LG G3 owners in South Korea can finally count themselves among the elite few with the latest version of Google’s mobile operating system, Android 5.0 Lollipop. The smartphone manufacturer has started rolling out the new update over the air.
LG revealed the update in a Korean blog post earlier this week, stating that the upgrade will land on all three carriers in South Korea (SK Telecom, KT, and LG Uplus) sometime this week. As usual, over-the-air updates come with a caveat — they don’t hit all devices at once. They are pushed out in batches, so some LG G3 owners in South Korea will get it before others. For those who don’t feel like waiting around, LG also said the update would be downloadable through its mobile website.
This isn’t the first Android 5.0 Lollipop update for the LG G3. The South Korean-based conglomerate pushed out Lollipop for the LG G3 in Poland two weeks ago as an initial test through launch.
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“LG is absolutely committed to giving our customers the best mobile experiences available and bringing Android Lollipop to G3 owners as soon as possible is a top priority,” LG Electronics Mobile president and CEO Dr. Jong-seok Park said. “The new features and improvements in Android 5.0 will bring a whole new user experience to the G3 and make it even better than it already is.”
LG has not revealed when Android 5.0 will be available for the G3 in other regions, although a release on home turf usually means other countries will soon follow. There are, however, some kinks that might hold up a further rollout.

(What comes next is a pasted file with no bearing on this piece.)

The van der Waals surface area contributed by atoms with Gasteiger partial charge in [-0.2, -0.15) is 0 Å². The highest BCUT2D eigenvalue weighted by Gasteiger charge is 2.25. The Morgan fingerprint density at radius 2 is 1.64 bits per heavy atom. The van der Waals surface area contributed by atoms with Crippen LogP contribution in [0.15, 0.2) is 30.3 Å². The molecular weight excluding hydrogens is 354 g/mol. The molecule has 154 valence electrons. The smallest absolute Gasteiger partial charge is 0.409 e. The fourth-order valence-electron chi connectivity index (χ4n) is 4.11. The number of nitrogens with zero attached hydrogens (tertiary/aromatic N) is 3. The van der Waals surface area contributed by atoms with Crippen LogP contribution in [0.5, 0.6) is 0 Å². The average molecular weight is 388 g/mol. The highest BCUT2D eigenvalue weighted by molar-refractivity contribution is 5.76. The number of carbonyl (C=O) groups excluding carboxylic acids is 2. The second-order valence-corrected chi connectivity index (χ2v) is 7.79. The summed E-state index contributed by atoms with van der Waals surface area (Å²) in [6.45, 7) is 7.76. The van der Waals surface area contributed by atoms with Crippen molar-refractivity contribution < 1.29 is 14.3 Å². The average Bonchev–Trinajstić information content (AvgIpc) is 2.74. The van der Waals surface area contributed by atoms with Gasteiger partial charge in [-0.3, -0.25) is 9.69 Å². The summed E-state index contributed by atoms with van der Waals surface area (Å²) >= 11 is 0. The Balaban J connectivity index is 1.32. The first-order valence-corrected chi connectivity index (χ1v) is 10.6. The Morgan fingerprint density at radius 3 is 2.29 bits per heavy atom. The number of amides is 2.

Android 5.0 users across the board are complaining that the update brings some unwanted baggage along with it. Reports indicate that Wi-Fi connectivity and audio suffer once Lollipop is installed. Those with a 2012 Nexus 7 claim that the new firmware basically renders the device unusuable. It seems that Lollipop wreaks havoc with Adobe Air, a popular tool used in many indie games and apps.
Google has taken note of the complaints, and the Mountain View search giant has yet to push out Android 5.0 for some of its Nexus devices, which are usually the first ones to receive a new Android. Still, Lollipop has garnered favorable reviews across the board from the tech community, and the bugs should surely be ironed out over the coming weeks.
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